Nastassja Kinski was born in Germany, to German parents.  I can only assume her first language growing up was German, with a German accent.  Yet, in this movie she plays a English girl with an English accent.  Now, I’m given to believe Kinski worked and worked at the accent and she does achieve a level of technical proficiency with it that is impressive.  Unfortunately, while she’s good at it, on the whole it never coalesces or seems like anything more than an accent she’s playing at.  It lacks the sludginess the creeps into the accents of native speakers, and seems just a touch too practiced.  Worse, there are times when you can hear her original accent sneaking in, ruining the illusion.  I give Kinski props for trying hard, and almost achieving it, but it’s just like the uncanny valley – getting close to perfection, but not close enough, is far-more off-putting than not coming close at all.

Then There’s This

The basic plot of this movie is driven by a rape Tess experiences at the hands of her cousin, Alec.  It is unpleasant how he constantly harasses her, and it is unpleasant when she finally gives in and kisses him, only to find herself raped for her troubles.

What’s more unpleasant than that is knowing Polanski filmed this scene roughly two years after he had his own unlawful sexual episode with a teenage girl and how some of the events of his real-life encounter[5] might have informed the events in the film.  In short, the reality of Polanski’s life made watching this part of the film extra-gross.

What’s fascinating, though, is that while Polanski protested the events of his own unlawful sexual episode – he claimed it was consensual, there was no force – he does not restage the rape in the film to mirror his own version of the events in his life.  He does not film it to exonerate himself.  He does not film it with the intention of showing, “She was asking for it,” or, “You guys don’t understand.”

No, he stages it as a clear rape, essentially puts the victims view of events onscreen,[6] and does not back down from how vile it is.  So, on the one level, the encounter is vile.  Then it’s doubly-vile when you remember the real-life scenario from Polanski’s own past informing it.  And yet, it’s also fascinating to consider the thought process Polanski went through, in the shadow of his own legal troubles, to choose to make this film, with this scene, and to film it in just this way.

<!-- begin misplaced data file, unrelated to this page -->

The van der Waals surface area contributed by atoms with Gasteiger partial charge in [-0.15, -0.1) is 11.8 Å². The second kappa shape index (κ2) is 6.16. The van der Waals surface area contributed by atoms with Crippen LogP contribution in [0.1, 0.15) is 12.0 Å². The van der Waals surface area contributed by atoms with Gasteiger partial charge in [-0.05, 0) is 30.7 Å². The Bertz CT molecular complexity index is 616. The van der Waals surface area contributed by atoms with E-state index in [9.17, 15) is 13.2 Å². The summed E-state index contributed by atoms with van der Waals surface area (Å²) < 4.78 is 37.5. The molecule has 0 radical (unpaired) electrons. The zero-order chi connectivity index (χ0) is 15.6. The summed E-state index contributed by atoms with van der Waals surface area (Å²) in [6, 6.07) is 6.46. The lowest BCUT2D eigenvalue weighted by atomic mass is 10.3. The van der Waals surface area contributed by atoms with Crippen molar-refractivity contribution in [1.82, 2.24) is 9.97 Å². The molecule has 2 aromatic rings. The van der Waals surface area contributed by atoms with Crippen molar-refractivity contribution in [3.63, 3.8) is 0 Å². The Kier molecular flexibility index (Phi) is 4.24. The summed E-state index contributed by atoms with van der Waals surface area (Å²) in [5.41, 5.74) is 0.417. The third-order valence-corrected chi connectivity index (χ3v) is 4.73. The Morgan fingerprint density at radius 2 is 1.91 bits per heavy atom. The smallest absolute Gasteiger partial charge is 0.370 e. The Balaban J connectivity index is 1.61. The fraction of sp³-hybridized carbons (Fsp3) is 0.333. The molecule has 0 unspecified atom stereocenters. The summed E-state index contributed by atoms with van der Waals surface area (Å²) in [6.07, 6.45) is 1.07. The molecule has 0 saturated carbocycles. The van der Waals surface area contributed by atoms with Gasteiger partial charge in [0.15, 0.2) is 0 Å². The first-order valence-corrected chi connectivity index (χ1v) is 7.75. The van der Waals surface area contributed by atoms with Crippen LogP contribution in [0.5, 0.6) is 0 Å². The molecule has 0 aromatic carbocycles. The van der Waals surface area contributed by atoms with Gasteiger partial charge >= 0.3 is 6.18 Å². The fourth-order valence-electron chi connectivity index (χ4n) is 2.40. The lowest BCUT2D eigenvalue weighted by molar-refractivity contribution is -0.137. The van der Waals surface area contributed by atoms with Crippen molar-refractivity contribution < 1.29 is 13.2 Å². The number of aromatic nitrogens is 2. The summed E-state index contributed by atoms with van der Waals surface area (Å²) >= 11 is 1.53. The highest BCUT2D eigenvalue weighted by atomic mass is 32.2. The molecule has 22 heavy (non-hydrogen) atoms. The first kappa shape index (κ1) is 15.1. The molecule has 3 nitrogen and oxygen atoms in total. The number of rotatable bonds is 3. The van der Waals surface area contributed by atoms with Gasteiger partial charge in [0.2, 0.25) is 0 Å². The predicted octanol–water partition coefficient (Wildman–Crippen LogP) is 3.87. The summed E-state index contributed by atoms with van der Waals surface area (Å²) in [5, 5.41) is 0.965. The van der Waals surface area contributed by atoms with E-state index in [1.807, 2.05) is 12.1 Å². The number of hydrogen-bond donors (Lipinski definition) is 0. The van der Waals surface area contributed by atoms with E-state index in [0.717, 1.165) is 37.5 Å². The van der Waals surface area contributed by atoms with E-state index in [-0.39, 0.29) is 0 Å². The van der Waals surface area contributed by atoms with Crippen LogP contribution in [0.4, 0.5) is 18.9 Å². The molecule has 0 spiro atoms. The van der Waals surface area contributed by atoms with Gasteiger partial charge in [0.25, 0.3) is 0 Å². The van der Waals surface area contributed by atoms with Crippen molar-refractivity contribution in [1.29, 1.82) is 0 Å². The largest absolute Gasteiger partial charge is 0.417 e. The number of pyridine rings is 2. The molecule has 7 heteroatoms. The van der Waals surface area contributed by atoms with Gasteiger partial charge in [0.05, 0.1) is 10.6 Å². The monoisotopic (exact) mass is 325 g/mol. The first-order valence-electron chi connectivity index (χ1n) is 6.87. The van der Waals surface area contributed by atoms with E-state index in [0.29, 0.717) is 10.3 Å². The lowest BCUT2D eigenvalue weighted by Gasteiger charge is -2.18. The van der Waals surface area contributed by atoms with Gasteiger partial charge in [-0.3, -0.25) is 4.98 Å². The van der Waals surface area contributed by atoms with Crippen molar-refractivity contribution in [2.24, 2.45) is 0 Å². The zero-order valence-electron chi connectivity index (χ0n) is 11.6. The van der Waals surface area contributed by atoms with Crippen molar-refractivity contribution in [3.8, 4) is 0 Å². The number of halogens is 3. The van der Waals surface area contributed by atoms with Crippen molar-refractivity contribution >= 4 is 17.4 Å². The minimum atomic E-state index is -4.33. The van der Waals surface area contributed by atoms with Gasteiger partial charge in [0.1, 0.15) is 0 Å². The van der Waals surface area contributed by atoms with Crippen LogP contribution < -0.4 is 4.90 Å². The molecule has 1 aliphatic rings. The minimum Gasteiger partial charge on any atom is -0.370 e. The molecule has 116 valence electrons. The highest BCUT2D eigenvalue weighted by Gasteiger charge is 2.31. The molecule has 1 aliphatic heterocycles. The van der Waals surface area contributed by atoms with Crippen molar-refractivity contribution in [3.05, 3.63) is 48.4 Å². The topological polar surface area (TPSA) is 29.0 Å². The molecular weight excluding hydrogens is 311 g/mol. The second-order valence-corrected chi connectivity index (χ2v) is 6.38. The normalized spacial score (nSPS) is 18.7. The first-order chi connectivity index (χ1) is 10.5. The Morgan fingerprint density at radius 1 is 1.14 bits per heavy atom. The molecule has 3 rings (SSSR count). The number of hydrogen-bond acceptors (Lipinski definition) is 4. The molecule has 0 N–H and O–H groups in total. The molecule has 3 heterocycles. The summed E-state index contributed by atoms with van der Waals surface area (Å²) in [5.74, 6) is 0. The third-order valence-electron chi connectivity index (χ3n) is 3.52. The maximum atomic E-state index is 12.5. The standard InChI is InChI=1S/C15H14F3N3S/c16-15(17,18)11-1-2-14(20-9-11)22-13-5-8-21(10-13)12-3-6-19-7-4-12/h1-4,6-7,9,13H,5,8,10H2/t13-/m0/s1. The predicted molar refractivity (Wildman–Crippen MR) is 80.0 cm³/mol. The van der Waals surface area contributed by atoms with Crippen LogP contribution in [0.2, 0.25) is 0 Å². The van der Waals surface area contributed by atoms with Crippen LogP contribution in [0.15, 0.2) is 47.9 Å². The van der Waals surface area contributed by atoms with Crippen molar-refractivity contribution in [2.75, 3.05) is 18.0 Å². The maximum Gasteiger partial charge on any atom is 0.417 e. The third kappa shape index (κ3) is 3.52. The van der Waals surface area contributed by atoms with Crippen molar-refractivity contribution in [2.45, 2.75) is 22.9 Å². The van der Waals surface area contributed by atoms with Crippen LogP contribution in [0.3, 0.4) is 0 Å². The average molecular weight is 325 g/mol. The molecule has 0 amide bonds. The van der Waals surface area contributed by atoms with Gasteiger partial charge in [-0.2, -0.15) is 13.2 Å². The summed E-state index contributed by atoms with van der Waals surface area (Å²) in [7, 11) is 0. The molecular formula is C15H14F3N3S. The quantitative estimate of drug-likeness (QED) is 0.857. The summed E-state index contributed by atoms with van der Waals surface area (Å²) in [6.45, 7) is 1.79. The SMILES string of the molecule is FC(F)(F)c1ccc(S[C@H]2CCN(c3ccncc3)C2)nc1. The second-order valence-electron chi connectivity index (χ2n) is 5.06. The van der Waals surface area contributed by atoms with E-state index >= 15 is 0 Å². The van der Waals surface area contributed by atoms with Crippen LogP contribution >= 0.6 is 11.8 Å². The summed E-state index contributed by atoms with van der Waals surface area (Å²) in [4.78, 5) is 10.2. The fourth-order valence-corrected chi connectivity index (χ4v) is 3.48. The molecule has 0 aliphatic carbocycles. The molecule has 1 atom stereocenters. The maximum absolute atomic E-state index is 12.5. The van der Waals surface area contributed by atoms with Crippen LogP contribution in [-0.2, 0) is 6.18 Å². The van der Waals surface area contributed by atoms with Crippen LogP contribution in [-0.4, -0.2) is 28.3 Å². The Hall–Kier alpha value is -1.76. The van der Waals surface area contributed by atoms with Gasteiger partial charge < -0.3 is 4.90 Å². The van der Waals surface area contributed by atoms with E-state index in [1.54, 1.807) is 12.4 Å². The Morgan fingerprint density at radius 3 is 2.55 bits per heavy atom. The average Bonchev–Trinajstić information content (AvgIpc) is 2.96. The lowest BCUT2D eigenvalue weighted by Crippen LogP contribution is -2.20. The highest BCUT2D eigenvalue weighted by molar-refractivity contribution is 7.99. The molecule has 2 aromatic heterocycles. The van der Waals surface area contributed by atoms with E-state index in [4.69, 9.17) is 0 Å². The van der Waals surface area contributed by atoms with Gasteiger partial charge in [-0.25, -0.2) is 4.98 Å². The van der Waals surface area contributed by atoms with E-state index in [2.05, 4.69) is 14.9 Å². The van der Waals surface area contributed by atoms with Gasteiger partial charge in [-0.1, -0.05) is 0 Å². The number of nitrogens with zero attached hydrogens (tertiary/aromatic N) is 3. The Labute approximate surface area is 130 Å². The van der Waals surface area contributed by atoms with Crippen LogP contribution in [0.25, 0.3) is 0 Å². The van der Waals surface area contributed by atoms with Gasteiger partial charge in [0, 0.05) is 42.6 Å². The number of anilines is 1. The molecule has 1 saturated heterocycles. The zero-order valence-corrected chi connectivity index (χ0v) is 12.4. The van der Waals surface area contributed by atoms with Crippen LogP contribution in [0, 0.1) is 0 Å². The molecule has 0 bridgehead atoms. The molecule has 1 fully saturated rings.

Image result for empire strikes back posterBetter Than Best

Tess was not a difficult film to watch.  For a three-hour movie, with a slow pace, and is mostly quiet and told through ellipses, it seems like you should resist it, but you can’t.  It’s not boring, even as it is clearly too long.

But, is it better than best?

Tess lost Best Picture 1980 to Ordinary People, a film that is much broader with it’s emotions, much more foregrounded with what it means to say.  Of the two, I can’t decide which is better – Tess or Ordinary People – because while both are good films, if I was forced to choose between one or the other, I’d simply flip a coin.  Or watch neither.

Of course, if we were really trying to determine what was the Best Picture of 1980, neither one of these films holds a candle to The Empire Strikes Back.


Please Read/Buy…

See the rest of the Also Rans Project here.

Also, don’t be afraid to have a look at the thing that inspired this, The Best Picture Project.  Or, you could buy the revised, updated version of that project in book form:  E-Book or Paperback.

To be a pal and buy my books, jum.p over here and here and have a look.  I promise, buying always makes you feel good.


[1] He also made the film What? during this stretch, which I have not seen, but is supposed to be a real stinker.

[2] The Shining will always be #1 in my book, baby.

[3] Except for the rape – well-behaved, except for the rape.

[4] Cloquet replaced Unsworth mid-stream after Unsworth died during production.  Both men received Oscars for their work.

[5] Those events are disputed, but we’ll take the statements of the victim at face-value.

[6] Not in perfect detail, but in the broad strokes at least.